Andrew Miller Is Back, Never Really Left

Last year, perhaps without even knowing it, Andrew Miller became the father of a bullpen revolution. It was a year ago when Miller, entering multiple games in the fifth and sixth innings, helped propel a Cleveland team down its No. 2 and No. 3 starting pitchers to the brink of a World Series title.

The Indians were lauded for their creative use of Miller, freeing him from the shackles of the save to impact games in high-leverage situations and for multiple innings. He avoided the fate of Zach Britton, another dominant left-hander, who looked on longingly from the Rogers Centre bullpen as his Orioles fell to the Blue Jays in an extra-inning Wild Card game.

But here’s something of interest concerning both Miller and his first-place club: during Cleveland’s recent 22-game winning streak, the southpaw recorded only a single appearance. Indeed, Miller missed most of the historic streak while on the disabled list with a knee injury. The best team in baseball per run differential this regular season was without its best reliever — and arguably the best reliever in the game — for an extended period.

It wouldn’t be accurate to say that Miller has struggled this season. He, of course, has not. He’s remained one of the game’s elite relievers when healthy. But there was reason for concern when, on Aug. 21, during his second appearance back from the DL and predating The Streak, he removed himself from a game before the training staff could even arrive to the mound to give an initial diagnosis.

His velocity had been down in his previous outing and it was again well below his standard — and even the league average — at 90 mph. From 2012 to -16, Miller’s average yearly fastball ranged from 94.9 mph to 95.9 mph. It’s resting at 94.6 this season.

The team with seemingly everything — with perhaps the best pitching staff in MLB history and the excellent middle-infield tandem of Francisco Lindor and Jose Ramirez — suddenly had a question mark regarding its ace reliever. That was problematic, since bullpens take on outsized importance in the postseason and since Miller has been the club’s best relief option.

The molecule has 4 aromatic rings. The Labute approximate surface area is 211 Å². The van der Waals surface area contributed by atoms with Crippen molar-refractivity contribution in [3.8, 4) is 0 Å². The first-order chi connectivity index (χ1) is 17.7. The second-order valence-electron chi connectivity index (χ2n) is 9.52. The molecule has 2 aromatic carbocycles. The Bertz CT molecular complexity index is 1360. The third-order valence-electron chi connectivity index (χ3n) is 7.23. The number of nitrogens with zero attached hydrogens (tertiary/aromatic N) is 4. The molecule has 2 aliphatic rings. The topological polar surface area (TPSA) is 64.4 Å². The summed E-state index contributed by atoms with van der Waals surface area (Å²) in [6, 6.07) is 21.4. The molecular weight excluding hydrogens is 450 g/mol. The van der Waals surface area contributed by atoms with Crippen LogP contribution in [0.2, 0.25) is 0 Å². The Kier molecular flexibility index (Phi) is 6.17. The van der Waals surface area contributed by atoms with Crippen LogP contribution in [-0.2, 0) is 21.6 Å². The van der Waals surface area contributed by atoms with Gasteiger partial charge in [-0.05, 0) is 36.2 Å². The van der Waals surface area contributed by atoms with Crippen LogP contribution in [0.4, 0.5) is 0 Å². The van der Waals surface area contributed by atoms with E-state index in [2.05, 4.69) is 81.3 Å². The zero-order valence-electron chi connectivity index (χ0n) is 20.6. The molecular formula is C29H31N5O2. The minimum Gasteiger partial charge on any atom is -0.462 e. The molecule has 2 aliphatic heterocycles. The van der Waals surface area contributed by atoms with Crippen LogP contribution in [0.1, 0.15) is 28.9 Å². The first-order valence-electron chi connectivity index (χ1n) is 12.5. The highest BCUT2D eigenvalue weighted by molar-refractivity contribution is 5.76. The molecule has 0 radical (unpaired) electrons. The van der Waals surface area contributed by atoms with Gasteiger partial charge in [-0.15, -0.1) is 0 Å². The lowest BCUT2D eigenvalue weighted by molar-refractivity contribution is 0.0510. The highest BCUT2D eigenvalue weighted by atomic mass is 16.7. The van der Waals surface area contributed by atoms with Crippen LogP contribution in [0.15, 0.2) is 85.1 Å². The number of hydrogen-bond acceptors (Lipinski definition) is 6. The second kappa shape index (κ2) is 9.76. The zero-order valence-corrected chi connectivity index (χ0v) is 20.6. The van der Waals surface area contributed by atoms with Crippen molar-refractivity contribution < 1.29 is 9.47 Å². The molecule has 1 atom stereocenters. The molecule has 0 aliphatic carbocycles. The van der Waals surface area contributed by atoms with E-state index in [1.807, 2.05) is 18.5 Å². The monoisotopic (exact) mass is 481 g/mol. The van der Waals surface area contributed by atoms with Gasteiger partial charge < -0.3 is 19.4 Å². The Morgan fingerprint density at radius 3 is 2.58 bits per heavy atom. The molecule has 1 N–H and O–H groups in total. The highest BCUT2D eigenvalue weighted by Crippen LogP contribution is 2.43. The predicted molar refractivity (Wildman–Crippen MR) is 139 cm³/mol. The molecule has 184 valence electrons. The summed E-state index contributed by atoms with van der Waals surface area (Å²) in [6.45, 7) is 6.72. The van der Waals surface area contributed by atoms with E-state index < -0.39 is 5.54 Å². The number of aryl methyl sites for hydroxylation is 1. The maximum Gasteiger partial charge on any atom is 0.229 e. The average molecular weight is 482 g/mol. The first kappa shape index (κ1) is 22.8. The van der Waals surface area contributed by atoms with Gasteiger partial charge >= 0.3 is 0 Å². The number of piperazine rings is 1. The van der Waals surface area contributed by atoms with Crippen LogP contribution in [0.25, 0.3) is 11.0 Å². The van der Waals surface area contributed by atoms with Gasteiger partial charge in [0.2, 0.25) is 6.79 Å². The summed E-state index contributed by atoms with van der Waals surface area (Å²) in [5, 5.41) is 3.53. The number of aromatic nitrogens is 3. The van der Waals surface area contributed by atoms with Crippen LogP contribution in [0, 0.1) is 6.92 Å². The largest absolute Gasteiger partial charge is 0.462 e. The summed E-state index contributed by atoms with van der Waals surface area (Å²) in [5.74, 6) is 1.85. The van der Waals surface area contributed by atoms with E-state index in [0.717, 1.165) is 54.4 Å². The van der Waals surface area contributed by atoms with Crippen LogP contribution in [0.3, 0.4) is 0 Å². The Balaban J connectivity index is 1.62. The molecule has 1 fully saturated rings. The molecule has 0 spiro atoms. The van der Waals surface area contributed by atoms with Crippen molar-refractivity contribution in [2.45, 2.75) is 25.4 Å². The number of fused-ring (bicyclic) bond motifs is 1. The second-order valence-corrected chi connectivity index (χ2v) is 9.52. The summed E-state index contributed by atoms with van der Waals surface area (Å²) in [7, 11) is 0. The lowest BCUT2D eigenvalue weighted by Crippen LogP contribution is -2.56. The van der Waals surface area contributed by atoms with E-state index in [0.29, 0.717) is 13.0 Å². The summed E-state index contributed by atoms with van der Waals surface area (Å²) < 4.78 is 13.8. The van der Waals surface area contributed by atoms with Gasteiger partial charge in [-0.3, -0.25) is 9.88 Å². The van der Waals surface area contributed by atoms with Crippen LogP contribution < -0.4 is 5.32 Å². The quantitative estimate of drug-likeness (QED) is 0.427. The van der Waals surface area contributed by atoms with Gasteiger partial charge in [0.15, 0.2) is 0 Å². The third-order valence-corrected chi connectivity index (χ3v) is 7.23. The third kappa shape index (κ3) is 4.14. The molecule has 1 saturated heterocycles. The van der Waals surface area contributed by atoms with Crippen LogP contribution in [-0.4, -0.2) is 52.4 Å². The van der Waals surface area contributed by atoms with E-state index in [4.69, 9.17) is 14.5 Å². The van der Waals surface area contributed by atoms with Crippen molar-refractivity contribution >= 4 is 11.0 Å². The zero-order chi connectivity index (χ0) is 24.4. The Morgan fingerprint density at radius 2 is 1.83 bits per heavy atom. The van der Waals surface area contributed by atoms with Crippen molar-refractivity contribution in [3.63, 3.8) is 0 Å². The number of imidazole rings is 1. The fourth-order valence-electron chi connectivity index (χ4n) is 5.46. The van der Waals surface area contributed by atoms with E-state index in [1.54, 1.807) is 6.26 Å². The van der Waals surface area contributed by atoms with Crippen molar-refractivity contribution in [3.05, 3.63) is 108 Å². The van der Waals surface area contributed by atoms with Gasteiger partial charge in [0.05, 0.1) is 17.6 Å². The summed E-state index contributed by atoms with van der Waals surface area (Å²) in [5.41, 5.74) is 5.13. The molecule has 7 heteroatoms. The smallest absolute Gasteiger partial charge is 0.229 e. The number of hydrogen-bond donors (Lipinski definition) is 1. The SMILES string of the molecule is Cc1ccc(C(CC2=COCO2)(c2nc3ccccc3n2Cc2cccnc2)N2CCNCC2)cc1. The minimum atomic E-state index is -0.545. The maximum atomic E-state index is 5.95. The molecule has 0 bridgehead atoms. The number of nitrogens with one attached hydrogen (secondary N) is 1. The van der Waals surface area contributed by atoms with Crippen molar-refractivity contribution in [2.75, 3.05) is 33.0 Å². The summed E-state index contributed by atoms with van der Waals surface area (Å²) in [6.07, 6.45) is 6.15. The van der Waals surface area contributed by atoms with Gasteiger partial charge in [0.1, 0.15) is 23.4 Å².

Well, Miller looked like his old self, his revolutionary self, on Tuesday.

His fastball averaged 95.64 mph, according to Brooks Baseball, his best mark since July 22nd, more in line with his 2016 velocity and far removed from the troubling average fastball velocity of 90.07 mph on Aug. 21.`

And while his fastball velocity is an important indicator of heatlh, most important is that his slider was back. It’s his signature offering, one which has become his primary pitch since 2015, supplanting the fastball for that distinction.

Miller struck out three of the four batters he faced Tuesday. Then returned to the mound on Wednesday, recording his first back-to-back appearances since coming off the DL. He struck out two batters in a scoreless inning and his fastball averaged 93.96 mph, according to Brooks Baseball. He’s struck out 11 of the last 20 batters he’s faced over four outings.

While it’s a small sample perhaps, it’s not insignificant: Miller’s strikeout percentage has fallen from 44.7% last year to 38.3% this year, his K-BB% declining from otherworldly 41.5 points last season to merely an outstanding mark of 29.6 this season.

By some measures, Miller has performed similar this year compared to last year. He’s produced a 33 ERA- this year compared to his 34 ERA- mark last season. He has a 47 FIP-: not very different than last season’s 38 figure. It’s not that he’s performed poorly. It’s that his health had created a question mark, and now he has apparently put that question to rest.

Indians pitching coach Mickey Callaway told The Athletic he was encouraged by what he saw Tuesday night.

Said Callaway:

“The stuff was good. The break on the slider. Obviously the velo was there. He felt really good. You could just see it, the conviction behind the pitches, the way he was using his body. It was really good, very encouraging.”

We haven’t seen much of Miller since the All-Star Game. He’s pitched just 17 second-half innings. He recorded just a single appearance during Cleveland’s historic winning streak. But the face of the bullpen revolution might be getting back in form at the highest-leverage of times. Baseball’s richest team in terms of talent might be getting a little richer entering the postseason. Miller might be ready, again, to be one of baseball’s greatest October weapons.

A Cleveland native, FanGraphs writer Travis Sawchik is the author of the New York Times bestselling book, Big Data Baseball. He also contributes to The Athletic Cleveland, and has written for the Pittsburgh Tribune-Review, among other outlets. Follow him on Twitter @Travis_Sawchik.

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